From your posts, especially your calling a tip for a good cut a bribe….lol…and from being a pretty good judge of dealers over 40 years in casinos I am pretty positive you would never get a tip from me.

  5. #5
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    Notwithstanding the sarcasm in Dog Hand's post, no level of tipping will "keep you in the good graces" if you are counting.

    In a vaguely related vein, I got into a conversation with a guest and at some point I said something like "If went on break and a $1 chip fell out of my pants, I wouldn't be coming back from break, I'd be fired." Someone said "RedTop, you're a good dealer, they wouldn't fire you over that" and I said "By definition, a dealer who steals isn't a good dealer." Well, a player who counts isn't a good player.

    I can't get into the surveillance room, so I'm pretty sure a guest won't be able to. In fact, I don't even know where it is. One of the EITS guys sometimes comes to the break room, and he's very nice but has a lot of stuff he can't tell me. I once asked him "how far back do the cameras go?" and he said he couldn't tell me. It turned out that he thought I was asking how long they keep the tapes, and I was really asking if they can see a player's hands if they aren't over the edge of the table, so if someone was sitting back in their chair and gave a "hit" or "stand" sign, could they catch that on camera? (Although in almost a year of dealing, I've never had a player claim I misread their hand signal.)

    As a cute side note, the EITS guy told me "I never thought I'd have a job where I work with a joystick and watch homemade porn." The cameras cover the parking lot and apparently some people get a little amorous out there as if no one is watching.

  6. #6
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    I'm not sure why you wouldn't tip me. And maybe you can reply, since the whole idea of this thread is a general tipping discussion.

    If I don't get tips from counters, that's OK. We don't want your blackjack business anyway. And while we are all very keen on getting tips even though we split them so someone who tips green is putting about $1 in my pocket, I wouldn't take that $1 (or even $10) if I had to turn a blind eye to counters.

    I had worked there for 9 months before I flagged a counter. It may be that I had some but I didn't make them. And I will get the counters because most of our blackjack tables deal from a CSM; I think mine is the only shoe table in our main pit. (We have a shoe in the high-limit area, which is also no mid-shoe entry, but AFAIK they don't regularly assign the most experienced dealers or floor supervisors there. We also have a shoe game in a pit that we only open on weekend nights; we've only been open for about a year and a half and I assume they hope that over time we'll get enough business to open that pit more regularly.)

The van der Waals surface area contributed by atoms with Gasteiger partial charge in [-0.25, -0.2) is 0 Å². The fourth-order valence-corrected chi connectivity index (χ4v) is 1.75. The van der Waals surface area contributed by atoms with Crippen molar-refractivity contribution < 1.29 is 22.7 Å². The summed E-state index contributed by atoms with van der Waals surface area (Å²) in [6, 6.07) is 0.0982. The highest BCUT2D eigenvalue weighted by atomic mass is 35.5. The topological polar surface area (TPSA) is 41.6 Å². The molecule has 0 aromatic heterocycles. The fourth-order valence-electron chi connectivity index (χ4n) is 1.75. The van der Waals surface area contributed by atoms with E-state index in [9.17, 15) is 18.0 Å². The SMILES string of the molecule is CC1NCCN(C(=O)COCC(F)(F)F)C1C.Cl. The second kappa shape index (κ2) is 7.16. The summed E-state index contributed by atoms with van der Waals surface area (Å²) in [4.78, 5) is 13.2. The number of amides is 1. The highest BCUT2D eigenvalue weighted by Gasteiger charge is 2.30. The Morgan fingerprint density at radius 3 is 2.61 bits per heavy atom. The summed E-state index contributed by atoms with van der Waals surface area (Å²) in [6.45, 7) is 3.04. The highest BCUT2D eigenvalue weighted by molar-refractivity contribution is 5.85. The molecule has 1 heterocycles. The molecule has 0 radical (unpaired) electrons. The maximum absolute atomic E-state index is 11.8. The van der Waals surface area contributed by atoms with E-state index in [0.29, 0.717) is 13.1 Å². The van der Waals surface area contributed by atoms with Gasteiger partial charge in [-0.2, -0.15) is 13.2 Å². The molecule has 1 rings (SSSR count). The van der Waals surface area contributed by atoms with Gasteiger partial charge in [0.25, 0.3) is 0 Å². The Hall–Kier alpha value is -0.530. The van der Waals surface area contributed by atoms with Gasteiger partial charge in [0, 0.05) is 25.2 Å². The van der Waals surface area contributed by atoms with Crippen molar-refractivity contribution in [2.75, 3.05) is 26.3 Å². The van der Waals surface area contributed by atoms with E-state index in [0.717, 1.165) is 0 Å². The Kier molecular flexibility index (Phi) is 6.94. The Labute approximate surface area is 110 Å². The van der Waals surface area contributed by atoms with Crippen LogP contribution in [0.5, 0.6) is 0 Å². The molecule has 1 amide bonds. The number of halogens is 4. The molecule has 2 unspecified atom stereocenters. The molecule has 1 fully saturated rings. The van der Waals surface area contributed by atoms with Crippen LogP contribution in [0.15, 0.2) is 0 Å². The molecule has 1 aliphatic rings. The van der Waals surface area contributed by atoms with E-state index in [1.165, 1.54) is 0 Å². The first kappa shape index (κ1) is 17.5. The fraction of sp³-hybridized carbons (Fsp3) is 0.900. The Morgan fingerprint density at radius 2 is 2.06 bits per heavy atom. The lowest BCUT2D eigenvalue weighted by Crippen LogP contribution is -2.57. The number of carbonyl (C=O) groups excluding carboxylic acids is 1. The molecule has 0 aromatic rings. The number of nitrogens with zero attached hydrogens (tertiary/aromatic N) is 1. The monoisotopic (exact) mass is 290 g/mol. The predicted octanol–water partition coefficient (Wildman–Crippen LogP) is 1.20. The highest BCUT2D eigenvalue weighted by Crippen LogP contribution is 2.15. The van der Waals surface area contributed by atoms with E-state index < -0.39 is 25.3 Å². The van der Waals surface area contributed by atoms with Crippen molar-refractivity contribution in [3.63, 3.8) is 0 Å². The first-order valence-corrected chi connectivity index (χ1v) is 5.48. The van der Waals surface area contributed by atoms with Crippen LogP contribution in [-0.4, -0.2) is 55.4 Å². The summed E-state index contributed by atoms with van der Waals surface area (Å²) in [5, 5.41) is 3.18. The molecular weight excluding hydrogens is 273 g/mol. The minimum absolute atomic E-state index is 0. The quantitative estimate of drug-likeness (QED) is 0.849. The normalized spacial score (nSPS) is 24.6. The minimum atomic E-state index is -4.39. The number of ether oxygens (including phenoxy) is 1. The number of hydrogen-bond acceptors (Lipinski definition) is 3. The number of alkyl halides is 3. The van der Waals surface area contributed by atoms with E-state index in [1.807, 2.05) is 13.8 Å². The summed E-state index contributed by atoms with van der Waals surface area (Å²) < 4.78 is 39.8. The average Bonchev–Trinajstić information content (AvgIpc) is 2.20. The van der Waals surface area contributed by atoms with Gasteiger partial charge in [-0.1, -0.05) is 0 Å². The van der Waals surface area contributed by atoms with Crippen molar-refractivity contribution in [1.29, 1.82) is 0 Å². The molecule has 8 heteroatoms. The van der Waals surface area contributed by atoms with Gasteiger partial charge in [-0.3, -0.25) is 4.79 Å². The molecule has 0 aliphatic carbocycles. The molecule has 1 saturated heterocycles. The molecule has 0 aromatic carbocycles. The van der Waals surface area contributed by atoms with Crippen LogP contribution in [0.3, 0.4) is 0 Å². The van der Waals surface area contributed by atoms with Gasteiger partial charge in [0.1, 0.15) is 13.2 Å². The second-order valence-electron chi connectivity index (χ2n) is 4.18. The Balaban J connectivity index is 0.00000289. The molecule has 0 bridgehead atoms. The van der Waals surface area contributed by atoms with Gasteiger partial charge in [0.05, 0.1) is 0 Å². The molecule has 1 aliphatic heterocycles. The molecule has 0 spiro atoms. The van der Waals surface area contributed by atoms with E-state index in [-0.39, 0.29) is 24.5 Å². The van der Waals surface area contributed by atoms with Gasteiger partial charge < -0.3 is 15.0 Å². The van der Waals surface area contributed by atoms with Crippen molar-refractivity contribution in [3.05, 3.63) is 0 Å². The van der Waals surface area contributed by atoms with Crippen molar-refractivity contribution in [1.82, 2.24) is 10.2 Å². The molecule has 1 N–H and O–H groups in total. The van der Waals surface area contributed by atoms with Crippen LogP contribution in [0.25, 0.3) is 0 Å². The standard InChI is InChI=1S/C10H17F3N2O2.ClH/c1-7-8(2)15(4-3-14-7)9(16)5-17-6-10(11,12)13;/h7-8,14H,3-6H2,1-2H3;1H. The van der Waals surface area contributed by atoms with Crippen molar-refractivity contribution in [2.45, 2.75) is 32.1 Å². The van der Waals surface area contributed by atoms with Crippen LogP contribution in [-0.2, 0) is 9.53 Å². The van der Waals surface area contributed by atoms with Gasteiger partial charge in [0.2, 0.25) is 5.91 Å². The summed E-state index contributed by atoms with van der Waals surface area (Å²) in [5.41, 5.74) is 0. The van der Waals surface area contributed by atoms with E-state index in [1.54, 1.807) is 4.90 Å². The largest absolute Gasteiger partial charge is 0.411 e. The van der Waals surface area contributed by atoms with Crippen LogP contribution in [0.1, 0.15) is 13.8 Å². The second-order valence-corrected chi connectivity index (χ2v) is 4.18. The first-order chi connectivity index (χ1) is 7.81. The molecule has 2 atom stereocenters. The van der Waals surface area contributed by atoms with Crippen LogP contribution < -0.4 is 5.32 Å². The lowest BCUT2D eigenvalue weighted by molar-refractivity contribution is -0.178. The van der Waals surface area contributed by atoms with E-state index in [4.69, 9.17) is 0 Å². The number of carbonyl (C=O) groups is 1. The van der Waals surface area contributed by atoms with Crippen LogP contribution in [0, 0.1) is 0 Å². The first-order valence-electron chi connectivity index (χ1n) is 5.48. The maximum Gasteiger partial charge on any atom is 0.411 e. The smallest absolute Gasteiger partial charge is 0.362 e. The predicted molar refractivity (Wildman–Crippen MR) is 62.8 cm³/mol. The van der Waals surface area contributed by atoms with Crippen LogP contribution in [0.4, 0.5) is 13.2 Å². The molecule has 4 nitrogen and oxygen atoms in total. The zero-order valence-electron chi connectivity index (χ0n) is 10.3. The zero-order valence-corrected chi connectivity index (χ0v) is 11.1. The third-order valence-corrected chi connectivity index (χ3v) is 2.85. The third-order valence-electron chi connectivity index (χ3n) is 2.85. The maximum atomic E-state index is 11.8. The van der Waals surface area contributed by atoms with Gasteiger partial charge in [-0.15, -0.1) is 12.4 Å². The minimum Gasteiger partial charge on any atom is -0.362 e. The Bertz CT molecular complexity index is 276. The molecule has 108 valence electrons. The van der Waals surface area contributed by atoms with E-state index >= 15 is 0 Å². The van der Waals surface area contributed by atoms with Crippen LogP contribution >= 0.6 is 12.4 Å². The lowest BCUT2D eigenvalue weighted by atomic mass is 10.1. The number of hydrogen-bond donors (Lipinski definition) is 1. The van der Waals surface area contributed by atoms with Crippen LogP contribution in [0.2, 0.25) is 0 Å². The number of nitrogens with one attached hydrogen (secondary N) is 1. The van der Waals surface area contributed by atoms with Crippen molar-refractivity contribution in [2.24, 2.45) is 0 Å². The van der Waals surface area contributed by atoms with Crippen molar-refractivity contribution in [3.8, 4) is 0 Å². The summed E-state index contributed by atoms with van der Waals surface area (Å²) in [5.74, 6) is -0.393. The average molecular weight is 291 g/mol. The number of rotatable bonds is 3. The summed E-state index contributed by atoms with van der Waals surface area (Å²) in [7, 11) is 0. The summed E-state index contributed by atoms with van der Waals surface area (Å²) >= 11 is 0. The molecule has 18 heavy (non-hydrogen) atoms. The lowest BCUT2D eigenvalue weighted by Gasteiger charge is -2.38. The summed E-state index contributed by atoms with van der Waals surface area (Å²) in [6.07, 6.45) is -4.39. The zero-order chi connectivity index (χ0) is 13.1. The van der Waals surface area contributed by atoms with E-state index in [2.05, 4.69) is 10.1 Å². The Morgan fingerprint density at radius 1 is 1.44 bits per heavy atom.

IME each player has an internal "tipping profile." I have one, which unsurprisingly has become way more liberal since I started dealing. Now, I have quite a few regulars and maybe they tip me more or less than they tip other dealers, but I kinda doubt it. My table is next to a CSM table and it's not at all uncommon for them to switch tables if they're not doing well at my table. I keep my players both entertained (jokes, stories) and informed (it they attempt a non-book play I say "Are you sure?").

  7. #7


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    The dealer said
    and informed (it they attempt a non-book play I say "Are you sure?").
    Lots of dealers don’t know Basic. I’ve also seen lots of dealers give shitty advice.

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    General Tipping Discussion

    Quote Originally Posted by Freightman View Post
    The dealer said

    Lots of dealers don’t know Basic. I’ve also seen lots of dealers give shitty advice.
    Most of the time, their book is different than mine.
    Soft 18, 9/9 split are two hands that come to mind. Let’s not even talk about 10/10 vs 6 or insurance bets. Or give me a f-ing sad face and let everyone at the table know that I missed a match pair.

    Redtop, this is pretty counter heavy audience. On the one hand, you kept saying that you don’t need the tip; on the other, you kept questioning people’s who won’t tip “excessively.”

    I appreciate a good deep cut, and usually I would tip for that. Not all dealers do it out of the goodness of their heart. But if you constantly get me 1/2 deck deeper than the next table, sure I can support that. However, at the same time you don’t seem to like counters, maybe I should rethink my tipping habit.